“Donating to mosques,” “avoiding using the front door,” or using WhatsApp and VPNs have been marked as suspicious activity prompting investigation on a Chinese technological system monitoring those in Xinjiang, according to a Human Rights Watch (HRW) report exclusively accessed by the Indian Express.
The Chinese government has fallen under much international criticism for its treatment of ethnic minorities in Xinjiang. HRW, in conjunction with a German security company, has reverse engineered a mobile application called the Integrated Joint Operations Platform (IJOP) system that officials use to collect data on individuals in Xinjiang to determine their “level of threat.” After “investigative missions,” the highest offenders are imprisoned, are subject to house arrest, are not allowed into public places, or are not allowed out of China, according to HRW.
“They have no right to legal counsel, and some are subjected to torture and mistreatment, for which they have no effective redress,” the report states. “The result is Chinese authorities, bolstered by technology, arbitrarily and indefinitely detaining Turkic Muslims in Xinjiang en masse for actions and behavior that are not crimes under Chinese law.”
The IJOP central system collects information from package deliveries, CCTV cameras (which they can apply facial recognition), and wifi sensors (which collect data on networked devices), the report states. This central system is connected to a mobile application that officials use “during home visits,” “on the streets,” in “political education camps,” “during registration for those who travel abroad” and “when collecting information from foreign nationals,” according to HRW.
Officials collect information regarding religion, politics, and activities, and they categorise them into 36 “person types, including “adherents of Wahhabism”, “knows welding and how to make explosives”, “unwilling to enjoy benefits … by the local government”, or connected to “those abroad.”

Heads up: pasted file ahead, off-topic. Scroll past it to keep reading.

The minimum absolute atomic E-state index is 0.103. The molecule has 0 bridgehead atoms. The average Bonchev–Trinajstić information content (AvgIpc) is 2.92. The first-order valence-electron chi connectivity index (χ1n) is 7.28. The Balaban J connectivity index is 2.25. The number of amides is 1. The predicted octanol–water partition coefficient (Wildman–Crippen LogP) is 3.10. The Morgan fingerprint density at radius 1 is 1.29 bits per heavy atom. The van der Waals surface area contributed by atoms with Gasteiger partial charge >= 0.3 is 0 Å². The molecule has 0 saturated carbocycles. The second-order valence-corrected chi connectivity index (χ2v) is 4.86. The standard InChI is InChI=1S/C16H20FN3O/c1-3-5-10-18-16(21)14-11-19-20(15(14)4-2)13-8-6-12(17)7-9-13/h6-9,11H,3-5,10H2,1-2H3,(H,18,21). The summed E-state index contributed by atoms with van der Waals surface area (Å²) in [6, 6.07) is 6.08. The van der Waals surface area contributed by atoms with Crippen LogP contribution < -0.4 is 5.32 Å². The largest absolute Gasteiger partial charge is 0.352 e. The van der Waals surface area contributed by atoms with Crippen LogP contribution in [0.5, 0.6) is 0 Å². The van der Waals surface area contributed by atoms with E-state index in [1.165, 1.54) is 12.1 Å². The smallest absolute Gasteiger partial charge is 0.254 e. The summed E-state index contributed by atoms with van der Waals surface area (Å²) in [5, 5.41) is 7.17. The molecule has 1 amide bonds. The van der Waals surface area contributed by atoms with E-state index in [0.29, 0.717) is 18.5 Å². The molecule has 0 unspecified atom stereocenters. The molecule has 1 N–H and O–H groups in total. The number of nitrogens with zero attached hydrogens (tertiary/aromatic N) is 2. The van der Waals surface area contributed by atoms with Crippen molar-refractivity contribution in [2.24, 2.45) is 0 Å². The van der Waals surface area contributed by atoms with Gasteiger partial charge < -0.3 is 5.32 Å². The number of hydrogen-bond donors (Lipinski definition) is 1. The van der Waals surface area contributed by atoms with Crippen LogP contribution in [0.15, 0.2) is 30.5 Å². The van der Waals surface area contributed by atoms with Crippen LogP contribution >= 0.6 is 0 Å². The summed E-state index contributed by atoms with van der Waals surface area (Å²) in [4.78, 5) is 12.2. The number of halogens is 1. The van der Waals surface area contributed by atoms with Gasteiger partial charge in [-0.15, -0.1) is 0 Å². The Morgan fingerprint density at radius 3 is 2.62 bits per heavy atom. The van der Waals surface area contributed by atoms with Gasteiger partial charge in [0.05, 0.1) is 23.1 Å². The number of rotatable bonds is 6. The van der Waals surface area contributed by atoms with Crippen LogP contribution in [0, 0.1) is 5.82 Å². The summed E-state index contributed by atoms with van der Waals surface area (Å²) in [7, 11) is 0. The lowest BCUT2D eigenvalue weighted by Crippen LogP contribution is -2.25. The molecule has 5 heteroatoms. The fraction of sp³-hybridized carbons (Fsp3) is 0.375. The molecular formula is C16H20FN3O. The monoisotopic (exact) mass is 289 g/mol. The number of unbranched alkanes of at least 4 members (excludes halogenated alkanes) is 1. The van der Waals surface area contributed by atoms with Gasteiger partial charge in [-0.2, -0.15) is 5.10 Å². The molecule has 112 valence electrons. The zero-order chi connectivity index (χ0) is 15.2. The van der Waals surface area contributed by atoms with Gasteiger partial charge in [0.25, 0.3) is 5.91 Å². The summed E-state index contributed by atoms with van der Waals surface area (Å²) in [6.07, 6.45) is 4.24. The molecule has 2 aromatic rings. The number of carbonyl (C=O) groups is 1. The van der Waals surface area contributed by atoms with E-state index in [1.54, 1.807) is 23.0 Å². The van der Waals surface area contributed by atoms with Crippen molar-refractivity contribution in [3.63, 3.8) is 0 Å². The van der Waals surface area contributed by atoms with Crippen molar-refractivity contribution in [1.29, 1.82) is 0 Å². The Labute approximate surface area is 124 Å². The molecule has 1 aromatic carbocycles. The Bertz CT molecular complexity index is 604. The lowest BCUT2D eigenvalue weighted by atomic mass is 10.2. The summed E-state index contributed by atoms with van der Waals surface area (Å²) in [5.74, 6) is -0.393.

Then, the central system sends officers mission instructions for “investigative missions” that entail collecting more information about individuals, vehicles, or events. HRW’s research into these missions revealed the categories of “suspicious” people, including those using too much electricity, those returning from abroad, internal migrants, people related to those who cannot be contacted, and people related to those who have started a new phone number account.
Lead researcher Maya Wang said reverse-engineering is a new methodology for a human rights organisation. “It examines the IJOP, which is the “heart” of the mass surveillance systems in Xinjiang, a region in China with the most intrusive and visible forms of mass surveillance. It provides unprecedented details into the inner workings of how these mass surveillance systems work, giving exactly which 51 network tools the authorities find suspicious, or which 36 people types are “problematic” from the government’s point of view. It also provides further evidence—coded in an official app—that the authorities are targeting behaviors, many of them perfectly legal—as indicators of suspiciousness, to identify groups of people for interrogation and arbitrary detention in political education camps.”